corner if you managed to sneak into an area occupied by the enemy. The voice
acting is, again, top notch, although sometimes you’ll hear your squad members
bark out the same phrases repeatedly. Overall, the sound is definitely a

Brothers in
Arms: Hell’s Highway

for the PlayStation 3 is deeply involving and riveting action
game that is far from perfect but still exhilarating enough to be a good sequel.
If you’ve been following the series since Road to Hill 40 then buying
Hell’s Highway
is definitely in order. The few glitches the game does have
do get in the way of the action but when things do run as smooth as ice then
you’re in for a fun WWII shooter and a solid attempt at bringing the series to a
new platform.

Scoring Details for Brothers in Arms: Hell’s Highway

Gameplay: 8.0
gamers will embrace a much richer story that wonderfully ties together all the
events from the last two games and it honors our fighting men by covering every
emotion. The addition of a bazooka team and a third-person cover system is a
very nice touch but the enemy and ally AI has dropped a lot of IQ points this
time around.

Graphics: 7.5
The character
models look good and everything from their uniforms to their facial features is
nicely detailed. Even the backgrounds look great from afar but the pop-up and
jaggies that show up often throughout the game just makes the game feel

Sound: 8.5
On the other
hand, the game benefits from great sound whether it’s the sound of each gun,
explosions, soldiers from both sides issuing commands and warnings. With a
strong voice cast and a beautifully cinematic soundtrack, the game’s sound is a
real highlight.

Once again, you
can’t run into an open field expecting to gun down enemy forces all on your own.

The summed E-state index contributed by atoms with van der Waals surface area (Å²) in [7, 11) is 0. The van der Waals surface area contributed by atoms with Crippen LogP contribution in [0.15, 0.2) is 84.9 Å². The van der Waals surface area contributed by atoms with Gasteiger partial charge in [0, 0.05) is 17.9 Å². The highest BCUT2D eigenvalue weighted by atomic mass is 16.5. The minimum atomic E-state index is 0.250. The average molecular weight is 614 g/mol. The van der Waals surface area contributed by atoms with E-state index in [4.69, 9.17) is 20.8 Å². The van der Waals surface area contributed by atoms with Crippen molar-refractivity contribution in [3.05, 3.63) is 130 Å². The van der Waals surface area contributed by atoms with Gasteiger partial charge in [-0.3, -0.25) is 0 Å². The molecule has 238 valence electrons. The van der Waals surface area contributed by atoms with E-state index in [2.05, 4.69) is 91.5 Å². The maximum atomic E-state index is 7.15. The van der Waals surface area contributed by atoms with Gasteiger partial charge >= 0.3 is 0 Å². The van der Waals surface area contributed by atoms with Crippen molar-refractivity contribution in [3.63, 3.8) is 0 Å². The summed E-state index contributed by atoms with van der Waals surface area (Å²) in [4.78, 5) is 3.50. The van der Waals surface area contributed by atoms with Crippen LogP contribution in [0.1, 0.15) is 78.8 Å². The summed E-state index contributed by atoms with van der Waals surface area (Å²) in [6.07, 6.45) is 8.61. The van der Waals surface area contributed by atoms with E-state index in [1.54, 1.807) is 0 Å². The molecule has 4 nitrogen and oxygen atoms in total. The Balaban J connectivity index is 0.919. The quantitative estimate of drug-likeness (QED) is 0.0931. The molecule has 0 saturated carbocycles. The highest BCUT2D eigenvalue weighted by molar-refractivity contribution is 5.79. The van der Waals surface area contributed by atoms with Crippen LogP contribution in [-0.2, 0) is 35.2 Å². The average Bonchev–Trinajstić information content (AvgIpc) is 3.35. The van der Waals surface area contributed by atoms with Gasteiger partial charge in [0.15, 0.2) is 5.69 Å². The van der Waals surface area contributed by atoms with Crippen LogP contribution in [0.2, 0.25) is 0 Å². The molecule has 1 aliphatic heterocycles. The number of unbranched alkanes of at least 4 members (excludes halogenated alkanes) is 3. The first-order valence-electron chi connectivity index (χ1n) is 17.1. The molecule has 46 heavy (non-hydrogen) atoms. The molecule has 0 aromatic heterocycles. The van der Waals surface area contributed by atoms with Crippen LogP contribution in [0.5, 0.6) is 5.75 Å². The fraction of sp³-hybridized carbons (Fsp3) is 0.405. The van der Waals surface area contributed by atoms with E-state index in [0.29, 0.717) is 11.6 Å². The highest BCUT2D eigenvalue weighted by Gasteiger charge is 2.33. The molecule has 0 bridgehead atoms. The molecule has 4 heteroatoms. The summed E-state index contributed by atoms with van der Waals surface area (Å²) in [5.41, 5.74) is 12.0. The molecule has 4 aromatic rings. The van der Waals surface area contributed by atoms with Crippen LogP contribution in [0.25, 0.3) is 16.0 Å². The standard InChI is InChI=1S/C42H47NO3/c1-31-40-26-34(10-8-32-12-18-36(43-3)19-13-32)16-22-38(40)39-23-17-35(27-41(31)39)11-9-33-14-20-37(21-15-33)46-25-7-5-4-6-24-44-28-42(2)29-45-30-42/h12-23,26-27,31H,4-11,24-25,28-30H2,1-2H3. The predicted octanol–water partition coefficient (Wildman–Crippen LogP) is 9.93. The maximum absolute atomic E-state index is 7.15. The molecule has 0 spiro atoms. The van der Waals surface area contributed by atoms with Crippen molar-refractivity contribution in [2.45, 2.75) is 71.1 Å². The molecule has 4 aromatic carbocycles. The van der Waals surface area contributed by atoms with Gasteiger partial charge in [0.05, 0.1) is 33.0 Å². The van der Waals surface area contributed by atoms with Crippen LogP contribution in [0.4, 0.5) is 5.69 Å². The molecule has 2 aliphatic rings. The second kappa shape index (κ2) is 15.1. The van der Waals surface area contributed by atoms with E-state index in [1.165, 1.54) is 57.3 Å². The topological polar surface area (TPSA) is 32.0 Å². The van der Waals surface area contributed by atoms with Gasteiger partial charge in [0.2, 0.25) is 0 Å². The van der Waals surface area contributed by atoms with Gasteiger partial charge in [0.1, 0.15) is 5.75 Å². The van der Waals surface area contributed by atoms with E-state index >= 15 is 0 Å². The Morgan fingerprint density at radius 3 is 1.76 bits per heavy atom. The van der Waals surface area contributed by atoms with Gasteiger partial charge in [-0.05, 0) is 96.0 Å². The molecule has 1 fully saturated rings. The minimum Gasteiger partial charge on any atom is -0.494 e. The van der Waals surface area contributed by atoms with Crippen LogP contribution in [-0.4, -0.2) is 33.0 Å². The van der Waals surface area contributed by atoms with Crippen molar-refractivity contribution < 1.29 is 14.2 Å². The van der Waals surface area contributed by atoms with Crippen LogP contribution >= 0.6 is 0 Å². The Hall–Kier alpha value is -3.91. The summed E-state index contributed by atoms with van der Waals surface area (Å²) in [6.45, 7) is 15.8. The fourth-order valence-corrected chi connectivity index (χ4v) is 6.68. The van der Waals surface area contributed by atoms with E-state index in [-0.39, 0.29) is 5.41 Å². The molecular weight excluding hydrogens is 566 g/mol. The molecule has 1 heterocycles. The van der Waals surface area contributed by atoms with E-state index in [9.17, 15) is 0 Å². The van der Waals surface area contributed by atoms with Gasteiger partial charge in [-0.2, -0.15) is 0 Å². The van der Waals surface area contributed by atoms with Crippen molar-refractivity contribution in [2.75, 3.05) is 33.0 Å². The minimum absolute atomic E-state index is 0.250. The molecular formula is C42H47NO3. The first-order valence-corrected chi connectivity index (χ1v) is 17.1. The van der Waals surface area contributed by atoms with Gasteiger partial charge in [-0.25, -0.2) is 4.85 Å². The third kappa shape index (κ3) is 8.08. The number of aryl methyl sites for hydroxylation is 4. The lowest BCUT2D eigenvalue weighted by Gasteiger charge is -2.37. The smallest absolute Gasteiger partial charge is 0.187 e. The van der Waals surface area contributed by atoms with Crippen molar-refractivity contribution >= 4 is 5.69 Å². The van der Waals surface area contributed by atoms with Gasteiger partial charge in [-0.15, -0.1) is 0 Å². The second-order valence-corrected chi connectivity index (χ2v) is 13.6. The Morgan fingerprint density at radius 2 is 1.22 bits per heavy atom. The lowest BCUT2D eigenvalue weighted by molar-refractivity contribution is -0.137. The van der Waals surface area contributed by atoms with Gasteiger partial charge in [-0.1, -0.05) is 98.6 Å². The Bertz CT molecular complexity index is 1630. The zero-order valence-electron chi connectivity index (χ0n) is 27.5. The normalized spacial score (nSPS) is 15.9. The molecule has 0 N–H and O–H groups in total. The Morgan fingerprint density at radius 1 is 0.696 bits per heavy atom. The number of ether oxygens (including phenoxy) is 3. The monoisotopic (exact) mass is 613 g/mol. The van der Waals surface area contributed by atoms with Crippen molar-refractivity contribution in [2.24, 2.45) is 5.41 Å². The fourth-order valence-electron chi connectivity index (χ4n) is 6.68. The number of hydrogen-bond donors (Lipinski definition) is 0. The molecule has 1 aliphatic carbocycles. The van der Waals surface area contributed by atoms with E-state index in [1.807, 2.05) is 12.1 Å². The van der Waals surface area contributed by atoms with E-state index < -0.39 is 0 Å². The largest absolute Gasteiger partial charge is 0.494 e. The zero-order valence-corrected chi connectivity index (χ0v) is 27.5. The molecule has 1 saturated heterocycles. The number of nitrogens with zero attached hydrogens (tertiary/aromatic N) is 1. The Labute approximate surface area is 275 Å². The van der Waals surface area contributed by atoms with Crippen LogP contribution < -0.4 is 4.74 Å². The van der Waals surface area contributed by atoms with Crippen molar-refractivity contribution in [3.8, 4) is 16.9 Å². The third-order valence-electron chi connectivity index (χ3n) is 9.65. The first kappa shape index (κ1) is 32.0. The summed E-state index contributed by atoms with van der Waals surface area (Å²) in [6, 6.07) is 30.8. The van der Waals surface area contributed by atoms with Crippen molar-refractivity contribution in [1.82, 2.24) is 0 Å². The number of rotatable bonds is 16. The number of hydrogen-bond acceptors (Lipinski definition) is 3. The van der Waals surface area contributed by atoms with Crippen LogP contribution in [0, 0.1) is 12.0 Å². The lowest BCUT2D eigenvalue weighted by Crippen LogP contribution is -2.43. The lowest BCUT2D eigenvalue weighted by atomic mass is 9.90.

Tactical positioning and using your assault or bazooka squad at the right times
could mean victory while mismanagement can get you or members of your squad
killed. Then again, the wonky AI makes planning a waste of time.

Concept: 8.0
Baker’s story
is a deep and richly detailed one that makes this game really stand out. The new
features work well within the game and the Action Camera adds more realism to
battles. Adding a tank mission is so Call of Duty, though. We appreciate
online multiplayer but the multiplayer portion isn’t as fun as it could have
been on the next-generation console.

Up to 20
players can play a tactical round-based multiplayer game that has players
playing as the American Airborne or the German side. While it’s not bad or
boring, I just don’t see gamers coming back again and again.

Overall: 8.0
is a
strong and compelling entry in the Brothers in Arms series but it’s also
a slightly flawed sequel that could have been so much better on the PS3. Still,
even with its glitches, inconsistent visuals and so-so online multiplayer, this
game has enough standout moments to be an enjoyable ride down a bumpy highway.